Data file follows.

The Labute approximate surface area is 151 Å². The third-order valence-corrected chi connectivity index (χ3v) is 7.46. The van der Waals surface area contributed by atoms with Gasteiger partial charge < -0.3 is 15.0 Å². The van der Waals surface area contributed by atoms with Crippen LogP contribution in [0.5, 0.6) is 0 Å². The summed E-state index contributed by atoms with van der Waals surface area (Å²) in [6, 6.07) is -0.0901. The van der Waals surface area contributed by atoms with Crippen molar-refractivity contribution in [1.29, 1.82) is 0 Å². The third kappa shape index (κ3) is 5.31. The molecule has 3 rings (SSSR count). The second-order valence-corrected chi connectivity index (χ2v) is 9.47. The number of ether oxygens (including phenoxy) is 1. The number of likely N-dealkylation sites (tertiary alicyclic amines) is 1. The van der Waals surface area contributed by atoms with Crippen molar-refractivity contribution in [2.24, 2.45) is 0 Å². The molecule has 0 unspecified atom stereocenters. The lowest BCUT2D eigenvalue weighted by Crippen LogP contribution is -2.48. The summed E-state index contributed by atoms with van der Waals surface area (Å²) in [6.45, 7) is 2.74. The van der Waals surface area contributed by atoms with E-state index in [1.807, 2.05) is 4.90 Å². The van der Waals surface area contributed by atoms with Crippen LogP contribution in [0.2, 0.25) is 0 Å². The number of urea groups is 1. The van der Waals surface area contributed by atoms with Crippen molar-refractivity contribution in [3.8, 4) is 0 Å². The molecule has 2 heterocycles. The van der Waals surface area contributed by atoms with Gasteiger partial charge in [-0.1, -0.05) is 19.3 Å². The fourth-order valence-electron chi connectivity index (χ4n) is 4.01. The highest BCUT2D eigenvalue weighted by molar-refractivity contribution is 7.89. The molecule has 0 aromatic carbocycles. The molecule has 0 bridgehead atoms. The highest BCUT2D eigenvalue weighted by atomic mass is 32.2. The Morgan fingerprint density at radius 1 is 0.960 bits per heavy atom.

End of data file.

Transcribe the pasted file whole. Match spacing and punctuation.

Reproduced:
The Labute approximate surface area is 151 Å². The third-order valence-corrected chi connectivity index (χ3v) is 7.46. The van der Waals surface area contributed by atoms with Gasteiger partial charge < -0.3 is 15.0 Å². The van der Waals surface area contributed by atoms with Crippen LogP contribution in [0.5, 0.6) is 0 Å². The summed E-state index contributed by atoms with van der Waals surface area (Å²) in [6, 6.07) is -0.0901. The van der Waals surface area contributed by atoms with Crippen molar-refractivity contribution in [1.29, 1.82) is 0 Å². The third kappa shape index (κ3) is 5.31. The molecule has 3 rings (SSSR count). The second-order valence-corrected chi connectivity index (χ2v) is 9.47. The number of ether oxygens (including phenoxy) is 1. The number of likely N-dealkylation sites (tertiary alicyclic amines) is 1. The van der Waals surface area contributed by atoms with Crippen molar-refractivity contribution in [2.24, 2.45) is 0 Å². The molecule has 0 unspecified atom stereocenters. The lowest BCUT2D eigenvalue weighted by Crippen LogP contribution is -2.48. The summed E-state index contributed by atoms with van der Waals surface area (Å²) in [6.45, 7) is 2.74. The van der Waals surface area contributed by atoms with E-state index in [1.807, 2.05) is 4.90 Å². The van der Waals surface area contributed by atoms with Crippen LogP contribution in [0.2, 0.25) is 0 Å². The number of urea groups is 1. The van der Waals surface area contributed by atoms with Crippen molar-refractivity contribution in [3.8, 4) is 0 Å². The molecule has 2 heterocycles. The van der Waals surface area contributed by atoms with Gasteiger partial charge in [-0.1, -0.05) is 19.3 Å². The fourth-order valence-electron chi connectivity index (χ4n) is 4.01. The highest BCUT2D eigenvalue weighted by molar-refractivity contribution is 7.89. The molecule has 0 aromatic carbocycles. The molecule has 0 bridgehead atoms. The highest BCUT2D eigenvalue weighted by atomic mass is 32.2. The Morgan fingerprint density at radius 1 is 0.960 bits per heavy atom.